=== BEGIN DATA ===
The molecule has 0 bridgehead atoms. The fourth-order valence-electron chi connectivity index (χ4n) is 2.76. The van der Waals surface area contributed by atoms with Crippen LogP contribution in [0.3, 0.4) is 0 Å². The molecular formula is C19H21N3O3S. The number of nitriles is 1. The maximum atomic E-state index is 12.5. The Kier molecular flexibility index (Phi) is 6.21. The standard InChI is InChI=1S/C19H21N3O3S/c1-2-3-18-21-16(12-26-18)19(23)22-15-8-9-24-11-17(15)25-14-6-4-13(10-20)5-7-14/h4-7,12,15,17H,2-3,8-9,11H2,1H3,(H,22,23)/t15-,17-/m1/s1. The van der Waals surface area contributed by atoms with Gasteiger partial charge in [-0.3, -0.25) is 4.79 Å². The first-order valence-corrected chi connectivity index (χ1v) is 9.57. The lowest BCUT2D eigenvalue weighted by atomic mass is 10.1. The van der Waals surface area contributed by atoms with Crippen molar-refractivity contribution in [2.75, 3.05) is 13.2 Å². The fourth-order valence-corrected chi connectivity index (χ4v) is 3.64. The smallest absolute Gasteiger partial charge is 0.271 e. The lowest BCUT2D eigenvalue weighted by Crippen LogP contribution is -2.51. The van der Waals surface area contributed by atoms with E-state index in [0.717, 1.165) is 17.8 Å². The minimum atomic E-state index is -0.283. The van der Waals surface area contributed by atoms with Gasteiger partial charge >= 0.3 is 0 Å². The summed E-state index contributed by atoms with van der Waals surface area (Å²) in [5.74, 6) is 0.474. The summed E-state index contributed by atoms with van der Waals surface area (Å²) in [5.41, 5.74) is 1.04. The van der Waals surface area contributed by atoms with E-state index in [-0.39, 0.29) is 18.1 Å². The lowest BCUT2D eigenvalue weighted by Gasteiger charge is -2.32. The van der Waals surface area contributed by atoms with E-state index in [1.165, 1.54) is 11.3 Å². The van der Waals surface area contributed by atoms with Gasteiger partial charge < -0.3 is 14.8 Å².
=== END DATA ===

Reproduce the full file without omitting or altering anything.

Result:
The molecule has 0 bridgehead atoms. The fourth-order valence-electron chi connectivity index (χ4n) is 2.76. The van der Waals surface area contributed by atoms with Crippen LogP contribution in [0.3, 0.4) is 0 Å². The molecular formula is C19H21N3O3S. The number of nitriles is 1. The maximum atomic E-state index is 12.5. The Kier molecular flexibility index (Phi) is 6.21. The standard InChI is InChI=1S/C19H21N3O3S/c1-2-3-18-21-16(12-26-18)19(23)22-15-8-9-24-11-17(15)25-14-6-4-13(10-20)5-7-14/h4-7,12,15,17H,2-3,8-9,11H2,1H3,(H,22,23)/t15-,17-/m1/s1. The van der Waals surface area contributed by atoms with Gasteiger partial charge in [-0.3, -0.25) is 4.79 Å². The first-order valence-corrected chi connectivity index (χ1v) is 9.57. The lowest BCUT2D eigenvalue weighted by atomic mass is 10.1. The van der Waals surface area contributed by atoms with Crippen molar-refractivity contribution in [2.75, 3.05) is 13.2 Å². The fourth-order valence-corrected chi connectivity index (χ4v) is 3.64. The smallest absolute Gasteiger partial charge is 0.271 e. The lowest BCUT2D eigenvalue weighted by Crippen LogP contribution is -2.51. The van der Waals surface area contributed by atoms with E-state index in [0.717, 1.165) is 17.8 Å². The minimum atomic E-state index is -0.283. The van der Waals surface area contributed by atoms with Gasteiger partial charge >= 0.3 is 0 Å². The summed E-state index contributed by atoms with van der Waals surface area (Å²) in [5.74, 6) is 0.474. The summed E-state index contributed by atoms with van der Waals surface area (Å²) in [5.41, 5.74) is 1.04. The van der Waals surface area contributed by atoms with E-state index in [-0.39, 0.29) is 18.1 Å². The lowest BCUT2D eigenvalue weighted by Gasteiger charge is -2.32. The van der Waals surface area contributed by atoms with E-state index in [1.165, 1.54) is 11.3 Å². The van der Waals surface area contributed by atoms with Gasteiger partial charge < -0.3 is 14.8 Å².